Jacob deGrom says he is ready to commit to the Mets long-term, if that is something the Mets would want. I think it is a good idea.
“I’m a little bit older, so I might be more willing to do something like that,’’ deGrom told the New York Post. “You just have to look at what is fair so both sides get a decent deal. It’s something I’d have to look into and make sure I agree with it.’’
Indeed, deGrom got a late start on his major league career; college and Tommy John surgery will do that. He did not make his debut until he was 26 and will turn 28 in June. He would not become a free agent until after the 2020 season when he will be 32; perhaps deGrom does not want to wait that long until he gets his big payday.
A six-year deal (starting in 2017) would take him through his age 34 season. That seems about right for the Mets. Would Jacob deGrom take $90 million, for an average of $15 million per season? Certainly if he continues pitching like he has, he could command far more than that, even at age 32. But it is a risk. What if he breaks down or loses effectiveness? Maybe he takes the money and if he is still pitching well, he would be able to sign another contract for major dollars to close out his career.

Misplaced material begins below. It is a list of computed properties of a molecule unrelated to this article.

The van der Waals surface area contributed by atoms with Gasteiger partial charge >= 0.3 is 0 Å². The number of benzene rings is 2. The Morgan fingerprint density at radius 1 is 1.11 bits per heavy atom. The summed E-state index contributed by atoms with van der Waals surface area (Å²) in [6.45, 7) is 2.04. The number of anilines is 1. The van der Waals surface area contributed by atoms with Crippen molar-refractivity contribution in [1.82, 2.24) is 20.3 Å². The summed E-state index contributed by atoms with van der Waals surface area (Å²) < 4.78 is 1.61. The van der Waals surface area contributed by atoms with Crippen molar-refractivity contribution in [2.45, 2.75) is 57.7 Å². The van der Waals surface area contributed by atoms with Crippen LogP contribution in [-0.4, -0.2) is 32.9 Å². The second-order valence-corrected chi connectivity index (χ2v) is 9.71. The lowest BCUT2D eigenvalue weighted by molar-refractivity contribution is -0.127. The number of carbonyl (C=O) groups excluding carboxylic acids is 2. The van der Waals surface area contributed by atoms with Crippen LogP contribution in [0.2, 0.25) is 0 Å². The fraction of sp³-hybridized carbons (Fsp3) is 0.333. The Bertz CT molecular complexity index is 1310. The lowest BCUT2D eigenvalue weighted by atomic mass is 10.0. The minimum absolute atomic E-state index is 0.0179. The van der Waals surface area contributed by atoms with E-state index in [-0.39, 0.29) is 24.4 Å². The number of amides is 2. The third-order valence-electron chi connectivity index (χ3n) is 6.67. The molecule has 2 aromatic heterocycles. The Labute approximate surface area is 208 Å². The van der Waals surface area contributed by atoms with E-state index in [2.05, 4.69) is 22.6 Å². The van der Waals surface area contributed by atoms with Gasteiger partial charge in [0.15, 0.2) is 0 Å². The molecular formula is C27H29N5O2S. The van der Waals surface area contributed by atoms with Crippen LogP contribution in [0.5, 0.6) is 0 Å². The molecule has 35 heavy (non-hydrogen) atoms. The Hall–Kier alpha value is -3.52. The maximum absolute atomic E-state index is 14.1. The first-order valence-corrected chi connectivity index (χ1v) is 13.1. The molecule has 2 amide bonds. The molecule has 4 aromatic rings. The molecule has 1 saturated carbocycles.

From the Mets point of view, locking up one of their starters at a reasonable price seems to make sense. They will not be able to keep all of them, but knowing at least one will be there for the long-term gives the Mets a sense of security; if all else fails, Jacob deGrom is here.
Sandy Alderson recently said he would be open to long-term deals with his stud pitchers, so it is something both sides will definitely look into. But what that final number looks like is anyone’s guess.